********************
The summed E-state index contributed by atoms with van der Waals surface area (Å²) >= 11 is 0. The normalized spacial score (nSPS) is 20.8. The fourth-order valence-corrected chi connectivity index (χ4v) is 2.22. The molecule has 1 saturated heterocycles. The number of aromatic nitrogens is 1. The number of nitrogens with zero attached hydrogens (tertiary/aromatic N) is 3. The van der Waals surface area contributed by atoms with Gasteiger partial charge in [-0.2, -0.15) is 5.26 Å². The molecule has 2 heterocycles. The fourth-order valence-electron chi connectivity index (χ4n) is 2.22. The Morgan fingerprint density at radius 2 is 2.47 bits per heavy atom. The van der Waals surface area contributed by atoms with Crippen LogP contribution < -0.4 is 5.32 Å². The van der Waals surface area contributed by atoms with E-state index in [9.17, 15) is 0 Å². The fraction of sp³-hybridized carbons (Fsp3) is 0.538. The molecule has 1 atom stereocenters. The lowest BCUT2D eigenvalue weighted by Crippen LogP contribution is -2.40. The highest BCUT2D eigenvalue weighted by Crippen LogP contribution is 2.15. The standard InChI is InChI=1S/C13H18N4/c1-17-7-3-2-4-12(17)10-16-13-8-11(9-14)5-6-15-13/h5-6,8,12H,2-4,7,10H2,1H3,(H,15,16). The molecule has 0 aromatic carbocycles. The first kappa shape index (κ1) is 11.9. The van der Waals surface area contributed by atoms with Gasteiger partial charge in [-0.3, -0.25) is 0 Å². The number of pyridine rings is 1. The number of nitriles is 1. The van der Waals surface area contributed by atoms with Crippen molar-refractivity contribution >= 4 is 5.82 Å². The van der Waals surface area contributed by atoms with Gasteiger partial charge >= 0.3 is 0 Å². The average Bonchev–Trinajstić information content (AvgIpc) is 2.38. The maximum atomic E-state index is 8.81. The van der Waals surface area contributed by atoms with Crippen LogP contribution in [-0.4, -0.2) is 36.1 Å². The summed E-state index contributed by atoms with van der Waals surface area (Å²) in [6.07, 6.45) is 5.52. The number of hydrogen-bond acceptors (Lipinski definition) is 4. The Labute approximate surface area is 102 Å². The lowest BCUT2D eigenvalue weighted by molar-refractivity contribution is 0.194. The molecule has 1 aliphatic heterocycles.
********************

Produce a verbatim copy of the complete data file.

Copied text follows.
The summed E-state index contributed by atoms with van der Waals surface area (Å²) >= 11 is 0. The normalized spacial score (nSPS) is 20.8. The fourth-order valence-corrected chi connectivity index (χ4v) is 2.22. The molecule has 1 saturated heterocycles. The number of aromatic nitrogens is 1. The number of nitrogens with zero attached hydrogens (tertiary/aromatic N) is 3. The van der Waals surface area contributed by atoms with Gasteiger partial charge in [-0.2, -0.15) is 5.26 Å². The molecule has 2 heterocycles. The fourth-order valence-electron chi connectivity index (χ4n) is 2.22. The Morgan fingerprint density at radius 2 is 2.47 bits per heavy atom. The van der Waals surface area contributed by atoms with Crippen LogP contribution < -0.4 is 5.32 Å². The van der Waals surface area contributed by atoms with E-state index in [9.17, 15) is 0 Å². The fraction of sp³-hybridized carbons (Fsp3) is 0.538. The molecule has 1 atom stereocenters. The lowest BCUT2D eigenvalue weighted by Crippen LogP contribution is -2.40. The highest BCUT2D eigenvalue weighted by Crippen LogP contribution is 2.15. The standard InChI is InChI=1S/C13H18N4/c1-17-7-3-2-4-12(17)10-16-13-8-11(9-14)5-6-15-13/h5-6,8,12H,2-4,7,10H2,1H3,(H,15,16). The molecule has 0 aromatic carbocycles. The first kappa shape index (κ1) is 11.9. The van der Waals surface area contributed by atoms with Gasteiger partial charge in [-0.3, -0.25) is 0 Å². The number of pyridine rings is 1. The number of nitriles is 1. The van der Waals surface area contributed by atoms with Crippen molar-refractivity contribution >= 4 is 5.82 Å². The van der Waals surface area contributed by atoms with Gasteiger partial charge >= 0.3 is 0 Å². The average Bonchev–Trinajstić information content (AvgIpc) is 2.38. The maximum atomic E-state index is 8.81. The van der Waals surface area contributed by atoms with Crippen LogP contribution in [-0.4, -0.2) is 36.1 Å². The summed E-state index contributed by atoms with van der Waals surface area (Å²) in [6.07, 6.45) is 5.52. The number of hydrogen-bond acceptors (Lipinski definition) is 4. The Labute approximate surface area is 102 Å². The lowest BCUT2D eigenvalue weighted by molar-refractivity contribution is 0.194. The molecule has 1 aliphatic heterocycles.